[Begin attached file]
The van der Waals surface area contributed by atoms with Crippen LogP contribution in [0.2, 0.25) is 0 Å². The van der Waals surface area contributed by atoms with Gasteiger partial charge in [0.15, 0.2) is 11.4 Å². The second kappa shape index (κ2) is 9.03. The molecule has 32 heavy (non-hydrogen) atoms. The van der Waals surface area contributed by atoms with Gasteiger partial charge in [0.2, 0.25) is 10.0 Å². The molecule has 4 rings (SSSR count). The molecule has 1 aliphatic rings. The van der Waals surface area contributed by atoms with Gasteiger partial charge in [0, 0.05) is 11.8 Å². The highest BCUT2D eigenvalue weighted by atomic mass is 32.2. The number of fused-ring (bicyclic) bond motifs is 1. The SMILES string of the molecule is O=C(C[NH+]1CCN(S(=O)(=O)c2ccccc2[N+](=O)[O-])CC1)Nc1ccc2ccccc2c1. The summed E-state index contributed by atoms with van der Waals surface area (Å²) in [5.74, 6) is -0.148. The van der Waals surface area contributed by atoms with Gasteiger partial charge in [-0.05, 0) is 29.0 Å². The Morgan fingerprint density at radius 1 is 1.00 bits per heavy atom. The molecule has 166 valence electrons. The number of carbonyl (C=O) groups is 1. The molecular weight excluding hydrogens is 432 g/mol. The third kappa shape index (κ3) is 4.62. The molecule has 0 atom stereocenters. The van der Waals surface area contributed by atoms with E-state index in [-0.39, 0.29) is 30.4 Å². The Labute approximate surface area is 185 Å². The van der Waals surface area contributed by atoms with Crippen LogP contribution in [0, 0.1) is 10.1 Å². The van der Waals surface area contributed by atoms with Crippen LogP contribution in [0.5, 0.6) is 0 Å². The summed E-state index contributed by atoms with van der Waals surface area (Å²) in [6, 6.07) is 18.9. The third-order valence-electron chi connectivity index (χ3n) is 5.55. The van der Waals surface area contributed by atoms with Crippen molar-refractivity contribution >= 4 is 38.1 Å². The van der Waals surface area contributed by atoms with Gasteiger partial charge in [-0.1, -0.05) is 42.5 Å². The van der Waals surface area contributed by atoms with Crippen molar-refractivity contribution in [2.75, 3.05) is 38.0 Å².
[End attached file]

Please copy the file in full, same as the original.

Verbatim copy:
The van der Waals surface area contributed by atoms with Crippen LogP contribution in [0.2, 0.25) is 0 Å². The van der Waals surface area contributed by atoms with Gasteiger partial charge in [0.15, 0.2) is 11.4 Å². The second kappa shape index (κ2) is 9.03. The molecule has 32 heavy (non-hydrogen) atoms. The van der Waals surface area contributed by atoms with Gasteiger partial charge in [0.2, 0.25) is 10.0 Å². The molecule has 4 rings (SSSR count). The molecule has 1 aliphatic rings. The van der Waals surface area contributed by atoms with Gasteiger partial charge in [0, 0.05) is 11.8 Å². The highest BCUT2D eigenvalue weighted by atomic mass is 32.2. The number of fused-ring (bicyclic) bond motifs is 1. The SMILES string of the molecule is O=C(C[NH+]1CCN(S(=O)(=O)c2ccccc2[N+](=O)[O-])CC1)Nc1ccc2ccccc2c1. The summed E-state index contributed by atoms with van der Waals surface area (Å²) in [5.74, 6) is -0.148. The van der Waals surface area contributed by atoms with Gasteiger partial charge in [-0.05, 0) is 29.0 Å². The Morgan fingerprint density at radius 1 is 1.00 bits per heavy atom. The molecule has 166 valence electrons. The number of carbonyl (C=O) groups is 1. The molecular weight excluding hydrogens is 432 g/mol. The third kappa shape index (κ3) is 4.62. The molecule has 0 atom stereocenters. The van der Waals surface area contributed by atoms with E-state index in [-0.39, 0.29) is 30.4 Å². The Labute approximate surface area is 185 Å². The van der Waals surface area contributed by atoms with Crippen LogP contribution in [0, 0.1) is 10.1 Å². The van der Waals surface area contributed by atoms with Crippen LogP contribution in [0.5, 0.6) is 0 Å². The summed E-state index contributed by atoms with van der Waals surface area (Å²) in [6, 6.07) is 18.9. The third-order valence-electron chi connectivity index (χ3n) is 5.55. The van der Waals surface area contributed by atoms with Crippen molar-refractivity contribution >= 4 is 38.1 Å². The van der Waals surface area contributed by atoms with Gasteiger partial charge in [-0.1, -0.05) is 42.5 Å². The van der Waals surface area contributed by atoms with Crippen molar-refractivity contribution in [2.75, 3.05) is 38.0 Å².